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- DescriptionIn the summer of 1938 Mussolinis former adviser and lover, Margherita Sarfatti, first spoke of writing a highly revealing biography of the dictator. The Fascist regime had begun trumpeting vicious anti-Semitic propaganda and Sarfatti, herself of Jewish ethnicity, was issuing an implicit warningif Mussolini allied with Hitler and adopted Nazi-like ideology, she would reveal the Duces decades-long intimate partnership with a Jew. That November, just before Mussolini imposed harsh restrictions on Italys Jews, Sarfatti escaped into Switzerland. She would spend the next nine years in exile where she would write her personal memoir of Mussolini. My Fault reveals Mussolini as anxiety-ridden, often fearful, yet possessing political genius and hungering for power and fame. He skillfully maneuvered his way to the head of the Italian government, then imposed a new form of tyranny that Margherita Sarfatti and he had conceived: Fascism. This edition, compiled from several English-language manuscripts and a Spanish serialization published in an obscure Argentine newspaper, presents the man hidden behind the facade erected by Fascist propaganda. My Fault shows Mussolini as riddled with disease; sexually manic; boastful; vindictive; and cunning yet deeply insecure. No one but Sarfatti could present such candid first-hand observations of the dictator and his associates.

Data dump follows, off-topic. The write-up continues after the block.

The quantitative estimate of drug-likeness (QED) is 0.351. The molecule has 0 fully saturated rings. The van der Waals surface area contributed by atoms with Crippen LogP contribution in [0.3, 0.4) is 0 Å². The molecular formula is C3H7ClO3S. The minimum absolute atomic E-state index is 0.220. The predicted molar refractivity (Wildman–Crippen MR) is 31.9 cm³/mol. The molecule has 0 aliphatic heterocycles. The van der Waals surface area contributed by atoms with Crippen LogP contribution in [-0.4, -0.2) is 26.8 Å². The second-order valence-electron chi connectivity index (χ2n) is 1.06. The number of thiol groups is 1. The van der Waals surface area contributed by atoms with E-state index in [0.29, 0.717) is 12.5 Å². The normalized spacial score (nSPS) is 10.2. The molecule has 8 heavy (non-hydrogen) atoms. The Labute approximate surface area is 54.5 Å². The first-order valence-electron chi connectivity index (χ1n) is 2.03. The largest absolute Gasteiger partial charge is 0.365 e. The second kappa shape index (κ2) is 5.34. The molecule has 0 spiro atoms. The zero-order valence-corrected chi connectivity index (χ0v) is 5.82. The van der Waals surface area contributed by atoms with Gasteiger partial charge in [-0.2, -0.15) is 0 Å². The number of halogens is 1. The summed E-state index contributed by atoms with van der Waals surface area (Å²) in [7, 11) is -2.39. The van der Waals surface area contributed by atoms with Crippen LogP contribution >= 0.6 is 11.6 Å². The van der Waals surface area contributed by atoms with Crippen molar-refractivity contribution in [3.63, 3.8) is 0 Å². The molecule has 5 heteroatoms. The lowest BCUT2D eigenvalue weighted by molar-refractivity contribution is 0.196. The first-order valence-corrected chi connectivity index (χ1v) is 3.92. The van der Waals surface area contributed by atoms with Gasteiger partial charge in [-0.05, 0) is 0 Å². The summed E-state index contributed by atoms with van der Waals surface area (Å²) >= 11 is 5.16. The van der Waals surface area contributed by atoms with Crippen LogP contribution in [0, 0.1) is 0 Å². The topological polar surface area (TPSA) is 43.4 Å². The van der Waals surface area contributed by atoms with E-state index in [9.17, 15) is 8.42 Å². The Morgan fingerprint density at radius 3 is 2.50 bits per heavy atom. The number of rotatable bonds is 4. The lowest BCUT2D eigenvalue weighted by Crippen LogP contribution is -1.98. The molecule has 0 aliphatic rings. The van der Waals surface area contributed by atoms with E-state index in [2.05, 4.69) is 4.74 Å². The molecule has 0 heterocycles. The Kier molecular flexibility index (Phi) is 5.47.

- Author BiographyMargherita Grassini (1880-1961) enjoyed a privileged upbringing in Venice as the daughter of a wealthy Jewish entrepreneur. Tutors gave her a university education at home. She married Cesare Sarfatti, a lawyer thirteen years her senior, in 1898. In 1902 the couple moved to Milan and joined the group directing the Italian Socialist Party. They had three children. Sarfatti became art editor of the party newspaper, Avanti!, and patron of the Futurist painters. She encountered Mussolini in late 1912 after his appointment as editor-in-chief of Avanti!. The two became lovers and Sarfatti mentored the uncouth Mussolini in everything from dress and table manners to his reading and political ideology. After Mussolini broke with the Socialist leadership in 1914, Sarfatti joined him in running his own newspaper, Il Popolo d'Italia. Over the next eight years, she supported Mussolini financially, intellectually and emotionally as he created the Fascist movement, then led it to power in 1922. Sarfatti emigrated to South America in 1939 and returned to Italy in 1947. She continued writing until her death but abstained from any involvement in politics.
- Author(s)Margherita Sarfatti
- PublisherEnigma Books
- Date of Publication30/04/2015
- SubjectMilitary History
- Country of PublicationUnited States
- ImprintEnigma Books
- Content NotePhotographs
- Weight635 g
- Width155 mm
- Height231 mm
- Spine28 mm
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